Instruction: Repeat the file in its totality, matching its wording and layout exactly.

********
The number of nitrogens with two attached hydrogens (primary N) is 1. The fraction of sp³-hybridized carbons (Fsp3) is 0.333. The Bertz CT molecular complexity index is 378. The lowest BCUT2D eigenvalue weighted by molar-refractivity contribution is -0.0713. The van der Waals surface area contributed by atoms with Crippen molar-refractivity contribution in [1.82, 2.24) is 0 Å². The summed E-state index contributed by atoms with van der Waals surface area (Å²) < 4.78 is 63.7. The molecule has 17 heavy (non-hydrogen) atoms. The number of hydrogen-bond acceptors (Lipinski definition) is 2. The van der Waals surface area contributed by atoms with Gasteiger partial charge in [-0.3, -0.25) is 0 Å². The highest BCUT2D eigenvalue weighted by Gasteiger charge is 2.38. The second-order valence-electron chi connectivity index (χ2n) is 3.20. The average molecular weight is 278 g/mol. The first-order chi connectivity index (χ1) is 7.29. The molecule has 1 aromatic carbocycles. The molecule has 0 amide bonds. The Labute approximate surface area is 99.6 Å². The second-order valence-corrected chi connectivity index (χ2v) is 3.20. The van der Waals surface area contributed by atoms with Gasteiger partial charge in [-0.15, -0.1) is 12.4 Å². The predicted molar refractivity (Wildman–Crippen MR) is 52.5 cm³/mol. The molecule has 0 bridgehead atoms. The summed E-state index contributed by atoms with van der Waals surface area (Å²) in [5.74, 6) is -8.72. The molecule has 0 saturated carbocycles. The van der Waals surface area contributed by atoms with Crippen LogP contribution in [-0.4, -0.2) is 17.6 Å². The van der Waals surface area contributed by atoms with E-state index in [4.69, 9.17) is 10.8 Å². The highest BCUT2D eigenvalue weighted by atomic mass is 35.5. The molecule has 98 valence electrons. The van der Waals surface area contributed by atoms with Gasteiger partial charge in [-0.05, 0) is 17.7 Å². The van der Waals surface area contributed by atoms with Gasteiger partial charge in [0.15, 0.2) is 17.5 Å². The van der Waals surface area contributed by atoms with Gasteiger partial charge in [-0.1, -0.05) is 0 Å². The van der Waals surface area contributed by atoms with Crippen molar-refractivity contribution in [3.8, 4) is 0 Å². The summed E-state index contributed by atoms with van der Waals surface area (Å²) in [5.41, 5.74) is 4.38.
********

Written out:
The number of nitrogens with two attached hydrogens (primary N) is 1. The fraction of sp³-hybridized carbons (Fsp3) is 0.333. The Bertz CT molecular complexity index is 378. The lowest BCUT2D eigenvalue weighted by molar-refractivity contribution is -0.0713. The van der Waals surface area contributed by atoms with Crippen molar-refractivity contribution in [1.82, 2.24) is 0 Å². The summed E-state index contributed by atoms with van der Waals surface area (Å²) < 4.78 is 63.7. The molecule has 17 heavy (non-hydrogen) atoms. The number of hydrogen-bond acceptors (Lipinski definition) is 2. The van der Waals surface area contributed by atoms with Gasteiger partial charge in [-0.3, -0.25) is 0 Å². The highest BCUT2D eigenvalue weighted by Gasteiger charge is 2.38. The second-order valence-electron chi connectivity index (χ2n) is 3.20. The average molecular weight is 278 g/mol. The first-order chi connectivity index (χ1) is 7.29. The molecule has 1 aromatic carbocycles. The molecule has 0 amide bonds. The Labute approximate surface area is 99.6 Å². The second-order valence-corrected chi connectivity index (χ2v) is 3.20. The van der Waals surface area contributed by atoms with Gasteiger partial charge in [-0.15, -0.1) is 12.4 Å². The predicted molar refractivity (Wildman–Crippen MR) is 52.5 cm³/mol. The molecule has 0 bridgehead atoms. The summed E-state index contributed by atoms with van der Waals surface area (Å²) in [5.74, 6) is -8.72. The molecule has 0 saturated carbocycles. The van der Waals surface area contributed by atoms with Crippen LogP contribution in [-0.4, -0.2) is 17.6 Å². The van der Waals surface area contributed by atoms with E-state index in [4.69, 9.17) is 10.8 Å². The highest BCUT2D eigenvalue weighted by atomic mass is 35.5. The molecule has 98 valence electrons. The van der Waals surface area contributed by atoms with Gasteiger partial charge in [-0.05, 0) is 17.7 Å². The van der Waals surface area contributed by atoms with Gasteiger partial charge in [0.15, 0.2) is 17.5 Å². The van der Waals surface area contributed by atoms with Gasteiger partial charge in [-0.1, -0.05) is 0 Å². The van der Waals surface area contributed by atoms with Crippen molar-refractivity contribution in [3.8, 4) is 0 Å². The summed E-state index contributed by atoms with van der Waals surface area (Å²) in [5.41, 5.74) is 4.38.